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MUNICH

Revisiting Munich
"Our worst fears have been realized tonight.” With those words, uttered on September 6, 1972, television announcer Jim McKay brought the overwhelming news that the 11 Israeli athletes, coaches and sporting officials taken hostage by Palestinian kidnappers in the Olympic Village at Munich were all dead, most of them killed on the tarmac of Furstenfeldbruck Airport on the outskirts of Munich in the midst of the German authorities' final botched rescue attempt. A shock wave rippled across a world already engulfed by conflict. With turmoil raging in Vietnam, Northern Ireland and the Middle East, not to mention protest and unrest in the streets of America and Europe, these Olympics had been seen as a much-needed reminder of global unity and a brief oasis of peace.

But it was not to be. The world soon learned that the men who had broken into the Olympic Village wearing tracksuits, armed with Kaleshnikov rifles and bearing hand grenades were Palestinian fedayeen (literally "men of sacrifice”). Many of them had been recruited from refugee camps in Jordan, Syria and Lebanon; their aim was to bring the Palestinian cause to worldwide attention and exchange their hostages for the release of 234 Palestinian prisoners, as well as the notorious German terrorist leaders Andreas Baader and Ulrike Meinhof.

From the beginning, the staunch Israeli government of Golda Meir refused any negotiations, and Germany refused to allow an Israeli special-forces team to operate in Munich. Instead, the German police launched their own series of ill-fated hostage rescues. It began pre-dawn on September 5 and continued for 21 hours—involving several hastily aborted plans and ultimately resulting in a chaotic shoot-out in which the hostages, five of their kidnappers and a German police officer died. German police took the remaining three kidnappers alive. Weeks later, in what many believe was a staged event based upon a deal struck between the Palestinians and the German government, the three surviving fedayeen would be released from German prison when hijackers of a Lufthansa plane demanded their release.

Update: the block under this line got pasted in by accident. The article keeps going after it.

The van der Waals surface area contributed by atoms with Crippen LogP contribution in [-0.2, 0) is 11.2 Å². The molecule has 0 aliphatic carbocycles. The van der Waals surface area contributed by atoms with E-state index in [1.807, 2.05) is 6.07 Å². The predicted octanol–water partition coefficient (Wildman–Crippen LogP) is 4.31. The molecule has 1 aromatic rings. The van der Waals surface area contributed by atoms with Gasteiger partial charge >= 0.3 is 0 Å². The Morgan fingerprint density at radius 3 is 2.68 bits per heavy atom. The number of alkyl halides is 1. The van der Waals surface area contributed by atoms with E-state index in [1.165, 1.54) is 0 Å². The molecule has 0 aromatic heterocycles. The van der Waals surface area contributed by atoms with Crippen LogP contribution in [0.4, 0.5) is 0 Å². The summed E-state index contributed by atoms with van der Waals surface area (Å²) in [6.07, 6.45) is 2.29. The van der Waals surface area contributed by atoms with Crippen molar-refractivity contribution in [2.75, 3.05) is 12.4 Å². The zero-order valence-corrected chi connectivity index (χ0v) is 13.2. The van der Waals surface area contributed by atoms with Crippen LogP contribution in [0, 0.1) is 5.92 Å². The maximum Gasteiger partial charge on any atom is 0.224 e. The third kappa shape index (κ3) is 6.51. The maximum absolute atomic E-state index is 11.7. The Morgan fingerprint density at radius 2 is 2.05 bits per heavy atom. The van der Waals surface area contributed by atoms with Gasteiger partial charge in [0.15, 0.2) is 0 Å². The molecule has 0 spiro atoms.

The Olympic Games continued after a memorial service, despite the somber, stricken mood. In the media and around the world, there was an attempt to return to some pretense of normalcy.

What happened next never made the evening news. Publicly, Israel responded to the terrorist act on September 9 when its Air Force bombed PLO bases in Syria and Lebanon. At the same time, Prime Minister Golda Meir and the Israeli cabinet's top-secret "Committee X” authorized another mission that would never be spoken about. They devised a deep undercover effort designed to strike fear into the hearts of all terrorists threatening Israel—the elimination of 11 suspected Black September operatives by any means necessary.

This was "Operation Wrath of God,” the still controversial and heavily debated targeted assassination program that, according to several published sources, would ultimately kill at least 13 men without prosecution or trial. The international team of anonymous, but skilled, assassins that Israel created came to have a resounding impact that continues to echo today. Though neither the Israeli government nor the Israeli secret intelligence agency, the Mossad, have ever officially acknowledged the existence of these hit squads, a number of books and documentaries utilizing inside sources have since provided details of how and why "Wrath of God” carried out its aims. Two Israeli generals have also publicly confirmed that the targeted assassination squads did indeed exist: General Aharon Yariv in a 1993 BBC documentary and General Zvi Zamir in a 2001 60 Minutes interview.

For film producer Barry Mendel, the events of Munich 1972 were always a vivid, harrowing memory—and the more he learned about them, the more they haunted him, which is why he began to envision a thought-provoking suspense thriller about t

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